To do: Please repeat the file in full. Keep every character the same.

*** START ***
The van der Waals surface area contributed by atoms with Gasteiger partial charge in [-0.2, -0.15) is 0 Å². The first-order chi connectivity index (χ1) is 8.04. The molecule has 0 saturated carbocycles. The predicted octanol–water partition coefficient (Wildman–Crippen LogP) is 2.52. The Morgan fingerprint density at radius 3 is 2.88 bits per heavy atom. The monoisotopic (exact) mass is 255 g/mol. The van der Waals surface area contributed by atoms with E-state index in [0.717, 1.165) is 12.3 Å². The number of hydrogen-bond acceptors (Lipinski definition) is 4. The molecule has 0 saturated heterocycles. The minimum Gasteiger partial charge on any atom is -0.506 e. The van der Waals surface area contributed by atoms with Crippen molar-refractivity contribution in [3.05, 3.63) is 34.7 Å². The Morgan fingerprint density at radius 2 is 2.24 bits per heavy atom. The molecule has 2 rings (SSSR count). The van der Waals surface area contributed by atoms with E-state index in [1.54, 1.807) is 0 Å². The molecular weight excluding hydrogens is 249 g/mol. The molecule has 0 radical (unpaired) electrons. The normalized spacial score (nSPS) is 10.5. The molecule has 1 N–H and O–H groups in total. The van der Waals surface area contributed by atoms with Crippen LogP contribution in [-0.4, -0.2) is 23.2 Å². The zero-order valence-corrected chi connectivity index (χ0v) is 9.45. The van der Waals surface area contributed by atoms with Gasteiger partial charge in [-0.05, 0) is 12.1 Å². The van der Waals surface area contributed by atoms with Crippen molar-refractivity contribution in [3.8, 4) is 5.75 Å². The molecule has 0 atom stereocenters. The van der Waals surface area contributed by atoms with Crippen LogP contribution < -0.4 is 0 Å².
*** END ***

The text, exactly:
The van der Waals surface area contributed by atoms with Gasteiger partial charge in [-0.2, -0.15) is 0 Å². The first-order chi connectivity index (χ1) is 8.04. The molecule has 0 saturated carbocycles. The predicted octanol–water partition coefficient (Wildman–Crippen LogP) is 2.52. The Morgan fingerprint density at radius 3 is 2.88 bits per heavy atom. The monoisotopic (exact) mass is 255 g/mol. The van der Waals surface area contributed by atoms with E-state index in [0.717, 1.165) is 12.3 Å². The number of hydrogen-bond acceptors (Lipinski definition) is 4. The molecule has 0 saturated heterocycles. The minimum Gasteiger partial charge on any atom is -0.506 e. The van der Waals surface area contributed by atoms with Crippen molar-refractivity contribution in [3.05, 3.63) is 34.7 Å². The Morgan fingerprint density at radius 2 is 2.24 bits per heavy atom. The molecule has 2 rings (SSSR count). The van der Waals surface area contributed by atoms with E-state index in [1.54, 1.807) is 0 Å². The molecular weight excluding hydrogens is 249 g/mol. The molecule has 0 radical (unpaired) electrons. The normalized spacial score (nSPS) is 10.5. The molecule has 1 N–H and O–H groups in total. The van der Waals surface area contributed by atoms with Crippen LogP contribution in [-0.4, -0.2) is 23.2 Å². The zero-order valence-corrected chi connectivity index (χ0v) is 9.45. The van der Waals surface area contributed by atoms with Gasteiger partial charge in [-0.05, 0) is 12.1 Å². The van der Waals surface area contributed by atoms with Crippen molar-refractivity contribution in [3.8, 4) is 5.75 Å². The molecule has 0 atom stereocenters. The van der Waals surface area contributed by atoms with Crippen LogP contribution < -0.4 is 0 Å².